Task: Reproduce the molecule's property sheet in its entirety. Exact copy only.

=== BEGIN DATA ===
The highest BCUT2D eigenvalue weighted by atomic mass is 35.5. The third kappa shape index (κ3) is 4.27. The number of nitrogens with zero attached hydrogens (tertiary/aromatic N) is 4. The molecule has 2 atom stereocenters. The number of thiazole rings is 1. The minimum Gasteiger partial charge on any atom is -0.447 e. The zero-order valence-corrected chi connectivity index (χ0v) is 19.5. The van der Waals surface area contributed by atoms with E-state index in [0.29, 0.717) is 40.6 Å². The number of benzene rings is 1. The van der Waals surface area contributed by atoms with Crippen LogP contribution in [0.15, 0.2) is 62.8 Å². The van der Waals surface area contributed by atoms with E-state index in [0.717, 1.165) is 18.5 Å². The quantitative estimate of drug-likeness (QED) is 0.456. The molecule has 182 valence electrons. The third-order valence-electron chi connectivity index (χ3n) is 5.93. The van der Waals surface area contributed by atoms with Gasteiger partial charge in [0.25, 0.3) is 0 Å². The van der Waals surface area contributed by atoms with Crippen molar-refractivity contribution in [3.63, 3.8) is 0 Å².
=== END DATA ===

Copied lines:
The highest BCUT2D eigenvalue weighted by atomic mass is 35.5. The third kappa shape index (κ3) is 4.27. The number of nitrogens with zero attached hydrogens (tertiary/aromatic N) is 4. The molecule has 2 atom stereocenters. The number of thiazole rings is 1. The minimum Gasteiger partial charge on any atom is -0.447 e. The zero-order valence-corrected chi connectivity index (χ0v) is 19.5. The van der Waals surface area contributed by atoms with E-state index in [0.29, 0.717) is 40.6 Å². The number of benzene rings is 1. The van der Waals surface area contributed by atoms with Crippen LogP contribution in [0.15, 0.2) is 62.8 Å². The van der Waals surface area contributed by atoms with E-state index in [0.717, 1.165) is 18.5 Å². The quantitative estimate of drug-likeness (QED) is 0.456. The molecule has 182 valence electrons. The third-order valence-electron chi connectivity index (χ3n) is 5.93. The van der Waals surface area contributed by atoms with Gasteiger partial charge in [0.25, 0.3) is 0 Å². The van der Waals surface area contributed by atoms with Crippen molar-refractivity contribution in [3.63, 3.8) is 0 Å².